AUSTIN (KXAN) — City leaders are releasing their development plans that will impact what can be built in Austin, once adopted.
The plans are called CodeNEXT. It is the city’s land development code, which hasn’t been updated in the last 30 years. Following four years of work, city leaders released the draft version today, which determines what can be built, how much and where.
Top 10 issues identified regarding the current land development code:
- Ineffective base zoning districts
- Competing layers of regulations
- Complicated “Opt-in, Opt-out” system
- Lack of household affordability and choice
- Auto-centric code
- Not always in line with Imagine Austin
- Lack of usability and clarity
- Ineffective digital code
- Code changes adversely affect department organization
- Incomplete and complicated administration and procedures
The release of the draft will kick off several months of the city trying to get the community involved, starting with a public event at Palmer Events Center from 4 to 6 p.m. Wednesday, Feb. 1, which will include an open house and overview by the project team.
If you can’t make it to Palmer Events Center, there will be Council district-based meetings in more easily accessible locations around Austin.
“This is a big focus of what we are doing this year,” Mayor Steve Adler said. “The code will last for many years, and how we do our work this year on the Council will have a lasting impact. If we treat each other like we’re on the same team, we can all win by both protecting neighborhoods and building the increased housing supply we need to make Austin more affordable.”
Here’s a breakdown of just some of the challenges identified under the current code, and potential solutions via CodeNEXT:
WALK TO SHOPS AND SERVICES
Challenge: Small neighborhood shops found historically in urban core neighborhoods are discouraged by the current code, and are rare in urban neighborhoods located further from the urban core.
Solution: The new zoning code allows small neighborhood shops, in many more Austin neighborhoods, to provide these amenities within walking distance. It also reduces the number of parking spaces required for most land use categories to allow for better use of land.
ANTICIPATE FUTURE GROWTH
Challenge: Over the last 30 years, Austin has faced increasing population growth, much of which has been accommodated through sprawl that strains infrastructure and exacerbates traffic and mobility challenges.
Solution: The new code encourages compact growth along corridors and centers, allows neighborhoods to grow intentionally while maintaining their distinct character, and creates walkable places where new development occurs.
Challenge: Projects that do not increase impervious cover are generally not required to provide flood mitigation, even if the site contributes to flooding downstream. This can perpetuate flooding problems.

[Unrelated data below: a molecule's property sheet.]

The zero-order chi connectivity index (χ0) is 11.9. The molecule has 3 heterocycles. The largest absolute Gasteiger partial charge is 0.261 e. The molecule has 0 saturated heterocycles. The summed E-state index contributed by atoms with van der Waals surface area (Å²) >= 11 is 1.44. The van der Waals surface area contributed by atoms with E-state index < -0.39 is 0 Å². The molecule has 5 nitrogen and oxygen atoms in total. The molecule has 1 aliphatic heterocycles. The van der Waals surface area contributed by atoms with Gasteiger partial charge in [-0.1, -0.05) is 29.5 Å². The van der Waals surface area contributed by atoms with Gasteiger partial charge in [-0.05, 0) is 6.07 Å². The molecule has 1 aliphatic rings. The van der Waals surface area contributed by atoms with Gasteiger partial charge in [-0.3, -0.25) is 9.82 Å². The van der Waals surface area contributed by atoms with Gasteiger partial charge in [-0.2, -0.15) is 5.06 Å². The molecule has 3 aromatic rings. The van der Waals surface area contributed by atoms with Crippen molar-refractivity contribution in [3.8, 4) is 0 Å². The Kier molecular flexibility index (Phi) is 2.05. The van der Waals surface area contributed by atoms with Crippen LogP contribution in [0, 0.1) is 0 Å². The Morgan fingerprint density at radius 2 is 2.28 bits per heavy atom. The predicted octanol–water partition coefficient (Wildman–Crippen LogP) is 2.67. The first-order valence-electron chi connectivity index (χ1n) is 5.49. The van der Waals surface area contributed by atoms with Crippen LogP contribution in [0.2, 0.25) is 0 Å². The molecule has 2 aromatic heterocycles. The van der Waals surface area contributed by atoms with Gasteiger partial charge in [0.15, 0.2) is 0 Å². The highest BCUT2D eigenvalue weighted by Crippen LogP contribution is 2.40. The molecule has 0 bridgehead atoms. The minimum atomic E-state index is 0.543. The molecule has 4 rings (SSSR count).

Solution: Projects are required to contribute solutions to address downstream flooding. Providing flood mitigation for redevelopment reduces flooding and addresses longstanding problems due to insufficient flood controls or drainage.
Council Member Ora Houston spoke on behalf of her district when she told KXAN she wants the land development code to afford east Austin the same protections as areas to the west. Right now, the rules are different.
“The watershed protections that are available in west Austin, we want those in east Austin because we don’t have those. When we talk about infill and housing that is built on a hill or a slope and how that water is then diverted into communities, we don’t have those kinds of protections,” Houston said.
MORE UNITS BY RIGHT
Challenge: Housing supply has fallen well short of demand, due in part to cumbersome and unnecessary regulations. Much of the new housing that has been built caters only to specific market segments.
Solution: By allowing more units and incentivizing a range of unit sizes, the new code makes it easier to develop more housing to suit a range of space and economic needs while ensuring it is built in a context-sensitive manner to work within the character of the neighborhood.
Challenge: The old code includes permitting procedures that are incomplete and hard to follow, which makes them difficult for staff and the public to understand and apply.
Solution: Permitting processes and procedures have been updated to reflect current City practice and State law, and, where necessary, they have been simplified, streamlined, and reorganized to ensure consistency and ease of use.
SITE PLANNING PROCESS
Challenge: Current planning processes emphasize either small projects, such as single-family homes, or large commercial projects, and do not work well for fine-grained infill projects at neighborhood scale.
Solution: A new simplified site plan review process provides faster review for projects with 3 to 9 units, which will increase feasibility.
“In Austin, we go straight from large lot single families to large apartments,” David Whitworth, with the Austin Infill Builders Group told KXAN. “If we could have triplexes, fourplexes, small lot homes, there are other options – housing products that are available that are not allowed in Austin that we’re hoping CodeNEXT will resolve.”
During Monday’s news conference, Adler said, “In vast parts of this city, nothing will change. But in some parts of the city, we really have an opportunity to protect our neighborhoods and the quality of life we have in this city.”
A final version of the code is expected to go to City Council for adoption in 2018. For more information on the CodeNEXT outreach efforts and upcoming meetings, visit austintexas.gov/codenext.